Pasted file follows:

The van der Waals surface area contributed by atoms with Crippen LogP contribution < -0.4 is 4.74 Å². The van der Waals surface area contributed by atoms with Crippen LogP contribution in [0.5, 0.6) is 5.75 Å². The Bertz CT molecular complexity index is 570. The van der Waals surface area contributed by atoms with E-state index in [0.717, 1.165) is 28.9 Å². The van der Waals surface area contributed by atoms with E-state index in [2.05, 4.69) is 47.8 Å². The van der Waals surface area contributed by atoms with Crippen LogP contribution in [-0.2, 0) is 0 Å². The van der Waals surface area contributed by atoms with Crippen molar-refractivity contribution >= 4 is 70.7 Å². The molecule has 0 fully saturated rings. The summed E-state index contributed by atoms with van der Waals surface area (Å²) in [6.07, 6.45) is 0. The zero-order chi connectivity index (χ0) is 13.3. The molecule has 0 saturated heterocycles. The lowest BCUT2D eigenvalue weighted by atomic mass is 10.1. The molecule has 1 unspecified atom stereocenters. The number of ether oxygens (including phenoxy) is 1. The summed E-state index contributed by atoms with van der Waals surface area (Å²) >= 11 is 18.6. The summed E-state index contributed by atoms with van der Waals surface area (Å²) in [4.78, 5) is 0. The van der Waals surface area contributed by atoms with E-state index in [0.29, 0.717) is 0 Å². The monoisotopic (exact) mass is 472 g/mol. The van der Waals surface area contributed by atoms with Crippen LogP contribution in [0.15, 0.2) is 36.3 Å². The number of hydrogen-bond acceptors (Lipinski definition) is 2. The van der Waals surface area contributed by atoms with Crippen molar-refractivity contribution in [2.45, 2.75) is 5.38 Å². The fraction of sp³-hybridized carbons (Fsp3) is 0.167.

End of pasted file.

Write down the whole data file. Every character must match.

The van der Waals surface area contributed by atoms with Crippen LogP contribution < -0.4 is 4.74 Å². The van der Waals surface area contributed by atoms with Crippen LogP contribution in [0.5, 0.6) is 5.75 Å². The Bertz CT molecular complexity index is 570. The van der Waals surface area contributed by atoms with E-state index in [0.717, 1.165) is 28.9 Å². The van der Waals surface area contributed by atoms with E-state index in [2.05, 4.69) is 47.8 Å². The van der Waals surface area contributed by atoms with Crippen LogP contribution in [-0.2, 0) is 0 Å². The van der Waals surface area contributed by atoms with Crippen molar-refractivity contribution >= 4 is 70.7 Å². The molecule has 0 fully saturated rings. The summed E-state index contributed by atoms with van der Waals surface area (Å²) in [6.07, 6.45) is 0. The zero-order chi connectivity index (χ0) is 13.3. The molecule has 0 saturated heterocycles. The lowest BCUT2D eigenvalue weighted by atomic mass is 10.1. The molecule has 1 unspecified atom stereocenters. The number of ether oxygens (including phenoxy) is 1. The summed E-state index contributed by atoms with van der Waals surface area (Å²) >= 11 is 18.6. The summed E-state index contributed by atoms with van der Waals surface area (Å²) in [4.78, 5) is 0. The van der Waals surface area contributed by atoms with E-state index in [0.29, 0.717) is 0 Å². The monoisotopic (exact) mass is 472 g/mol. The van der Waals surface area contributed by atoms with Crippen LogP contribution in [0.15, 0.2) is 36.3 Å². The number of hydrogen-bond acceptors (Lipinski definition) is 2. The van der Waals surface area contributed by atoms with Crippen molar-refractivity contribution in [2.45, 2.75) is 5.38 Å². The fraction of sp³-hybridized carbons (Fsp3) is 0.167.